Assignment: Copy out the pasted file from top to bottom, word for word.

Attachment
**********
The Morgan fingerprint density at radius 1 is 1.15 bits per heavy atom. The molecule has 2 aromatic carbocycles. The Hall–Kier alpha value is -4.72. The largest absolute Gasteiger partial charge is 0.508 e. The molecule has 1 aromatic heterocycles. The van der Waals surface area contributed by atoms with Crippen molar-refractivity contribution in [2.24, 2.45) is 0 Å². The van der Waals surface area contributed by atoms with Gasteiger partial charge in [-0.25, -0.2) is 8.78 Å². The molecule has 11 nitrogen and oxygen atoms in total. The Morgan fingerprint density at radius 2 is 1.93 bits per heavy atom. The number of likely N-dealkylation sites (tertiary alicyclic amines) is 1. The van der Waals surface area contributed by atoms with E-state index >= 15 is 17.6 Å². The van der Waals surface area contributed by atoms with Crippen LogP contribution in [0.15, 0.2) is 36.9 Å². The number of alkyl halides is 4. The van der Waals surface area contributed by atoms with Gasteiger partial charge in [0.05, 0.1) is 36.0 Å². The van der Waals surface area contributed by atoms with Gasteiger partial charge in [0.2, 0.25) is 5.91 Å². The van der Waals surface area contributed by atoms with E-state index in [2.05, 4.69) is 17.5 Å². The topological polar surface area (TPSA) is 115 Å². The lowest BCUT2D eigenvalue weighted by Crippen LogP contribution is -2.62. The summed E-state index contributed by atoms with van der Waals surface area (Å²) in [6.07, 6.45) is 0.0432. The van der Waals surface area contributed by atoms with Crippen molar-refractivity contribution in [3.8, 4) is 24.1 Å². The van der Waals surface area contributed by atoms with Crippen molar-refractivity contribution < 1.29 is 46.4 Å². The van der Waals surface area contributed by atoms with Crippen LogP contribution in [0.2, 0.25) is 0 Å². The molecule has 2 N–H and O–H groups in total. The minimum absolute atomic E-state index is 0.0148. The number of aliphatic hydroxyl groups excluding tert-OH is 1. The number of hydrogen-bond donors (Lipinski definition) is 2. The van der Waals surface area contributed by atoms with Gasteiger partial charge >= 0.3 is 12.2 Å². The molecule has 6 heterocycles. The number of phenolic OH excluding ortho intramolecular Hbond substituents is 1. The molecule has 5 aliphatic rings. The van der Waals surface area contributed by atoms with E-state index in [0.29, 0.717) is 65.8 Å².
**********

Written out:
The Morgan fingerprint density at radius 1 is 1.15 bits per heavy atom. The molecule has 2 aromatic carbocycles. The Hall–Kier alpha value is -4.72. The largest absolute Gasteiger partial charge is 0.508 e. The molecule has 1 aromatic heterocycles. The van der Waals surface area contributed by atoms with Crippen molar-refractivity contribution in [2.24, 2.45) is 0 Å². The van der Waals surface area contributed by atoms with Gasteiger partial charge in [-0.25, -0.2) is 8.78 Å². The molecule has 11 nitrogen and oxygen atoms in total. The Morgan fingerprint density at radius 2 is 1.93 bits per heavy atom. The number of likely N-dealkylation sites (tertiary alicyclic amines) is 1. The van der Waals surface area contributed by atoms with E-state index >= 15 is 17.6 Å². The van der Waals surface area contributed by atoms with Crippen LogP contribution in [0.15, 0.2) is 36.9 Å². The number of alkyl halides is 4. The van der Waals surface area contributed by atoms with Gasteiger partial charge in [0.05, 0.1) is 36.0 Å². The van der Waals surface area contributed by atoms with Gasteiger partial charge in [0.2, 0.25) is 5.91 Å². The van der Waals surface area contributed by atoms with E-state index in [2.05, 4.69) is 17.5 Å². The topological polar surface area (TPSA) is 115 Å². The lowest BCUT2D eigenvalue weighted by Crippen LogP contribution is -2.62. The summed E-state index contributed by atoms with van der Waals surface area (Å²) in [6.07, 6.45) is 0.0432. The van der Waals surface area contributed by atoms with Crippen molar-refractivity contribution in [3.8, 4) is 24.1 Å². The van der Waals surface area contributed by atoms with Crippen molar-refractivity contribution < 1.29 is 46.4 Å². The van der Waals surface area contributed by atoms with Crippen LogP contribution in [0.2, 0.25) is 0 Å². The molecule has 2 N–H and O–H groups in total. The minimum absolute atomic E-state index is 0.0148. The number of aliphatic hydroxyl groups excluding tert-OH is 1. The number of hydrogen-bond donors (Lipinski definition) is 2. The van der Waals surface area contributed by atoms with Gasteiger partial charge >= 0.3 is 12.2 Å². The molecule has 6 heterocycles. The number of phenolic OH excluding ortho intramolecular Hbond substituents is 1. The molecule has 5 aliphatic rings. The van der Waals surface area contributed by atoms with E-state index in [0.29, 0.717) is 65.8 Å².